Elected officials from both political parties spoke out Wednesday against efforts by Democratic state leaders to try to challenge a ballot initiative to reform Proposition 47 in November.

A decade ago, Proposition 47 eased penalties for drug and theft crimes. The initiative to restore penalties and prison terms for thieves and fentanyl traffickers has qualified for the November ballot.

Assembly Speaker Robert Rivas and Sen. Pro Tempore Mike McGuire said this week they plan to add controversial amendments to a package of bills primarily dealing with organized retail theft , and which would repeal these proposed laws if voters approved the separate ballot initiative.

State Sen. Marie Alvarado-Gil (D-Jackson) is the latest Democrat to say she doesn’t support the legislative tactic and announced she was withdrawing her name as a co-sponsor of two of the bills.

“I oppose the amendments to these two bills, and have not been consulted on them before. Let me be clear: I support the Prop 47 reform initiative and believe voters have the right to vote on this issue, it’s not about politics, it’s about politics,” Alvarado-Gil said in a statement.

The senator’s comments came a day after Rep. Kevin McCarty (D-Sacramento) said his Assembly Public Safety Committee did not think it was appropriate to move forward with the amendments during his hearing Tuesday and suggested it could happen in another committee.

The division among Democrats comes as negotiations continue between state leaders and supporters of the Prop 47 reform measure. Two sources familiar with the situation told KCRA 3 that Gov. Gavin Newsom’s chief of staff, Dana Williamson, met Tuesday evening with lobbyists working on the initiative’s campaign. A spokesperson for Newsom’s office did not confirm the meeting, but noted that the office meets regularly with stakeholders, including those involved in public safety.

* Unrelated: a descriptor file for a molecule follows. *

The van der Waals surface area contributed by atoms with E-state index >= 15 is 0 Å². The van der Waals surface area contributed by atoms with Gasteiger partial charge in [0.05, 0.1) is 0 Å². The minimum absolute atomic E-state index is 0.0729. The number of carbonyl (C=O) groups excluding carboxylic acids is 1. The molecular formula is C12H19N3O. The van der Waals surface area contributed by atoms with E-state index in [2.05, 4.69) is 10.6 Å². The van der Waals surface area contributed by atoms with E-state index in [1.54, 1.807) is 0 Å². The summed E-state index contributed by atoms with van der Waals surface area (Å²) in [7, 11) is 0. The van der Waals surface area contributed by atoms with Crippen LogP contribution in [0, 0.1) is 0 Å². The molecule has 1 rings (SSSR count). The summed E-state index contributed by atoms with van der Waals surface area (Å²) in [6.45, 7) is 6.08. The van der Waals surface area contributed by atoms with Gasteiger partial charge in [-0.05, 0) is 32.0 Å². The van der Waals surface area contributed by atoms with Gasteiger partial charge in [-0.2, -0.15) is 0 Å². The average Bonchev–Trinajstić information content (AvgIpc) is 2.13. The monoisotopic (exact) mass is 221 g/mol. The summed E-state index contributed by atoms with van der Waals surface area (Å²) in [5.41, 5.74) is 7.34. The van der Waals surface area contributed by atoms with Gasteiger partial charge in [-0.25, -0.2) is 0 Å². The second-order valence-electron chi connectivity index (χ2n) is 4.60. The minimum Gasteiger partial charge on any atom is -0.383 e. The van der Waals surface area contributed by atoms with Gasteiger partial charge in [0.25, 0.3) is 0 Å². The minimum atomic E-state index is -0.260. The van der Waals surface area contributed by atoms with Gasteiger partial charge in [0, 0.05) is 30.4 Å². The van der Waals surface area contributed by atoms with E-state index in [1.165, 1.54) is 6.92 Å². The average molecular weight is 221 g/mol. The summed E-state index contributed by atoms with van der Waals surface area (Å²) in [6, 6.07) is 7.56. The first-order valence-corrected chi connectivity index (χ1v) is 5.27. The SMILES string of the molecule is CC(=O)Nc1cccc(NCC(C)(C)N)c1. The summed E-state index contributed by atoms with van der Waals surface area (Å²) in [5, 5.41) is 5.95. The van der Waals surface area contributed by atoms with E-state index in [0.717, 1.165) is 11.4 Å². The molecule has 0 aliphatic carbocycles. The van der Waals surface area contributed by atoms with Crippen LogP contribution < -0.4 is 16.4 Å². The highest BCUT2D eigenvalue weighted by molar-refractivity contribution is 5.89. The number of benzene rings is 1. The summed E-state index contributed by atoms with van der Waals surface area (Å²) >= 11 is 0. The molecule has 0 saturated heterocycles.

Greg Totten, a spokesman for the Californians for Safer Communities campaign, said the group has always been willing to talk with Democratic leaders.

“Legislative leaders and the governor’s office have said they don’t want to change Proposition 47, but the problem cannot be solved without changing Proposition 47,” Totten said.

Meanwhile, the campaign held a news conference outside the attorney general’s office Wednesday morning, calling for proposals to stop playing politics with the initiative. They urged California Attorney General Rob Bonta to be fair with the title and summary, if he decided to rewrite it.

“We are calling on our attorney general to do the right thing on the initiative, the title and the summary, by rising above politics,” said Mayor Bobbie Allen-Singh. Elk Grove.

Bonta has publicly supported the public safety legislative package. His office said in a statement this week that it took the title and summary seriously but would not comment further.

See more coverage of California’s top stories here | Download our app.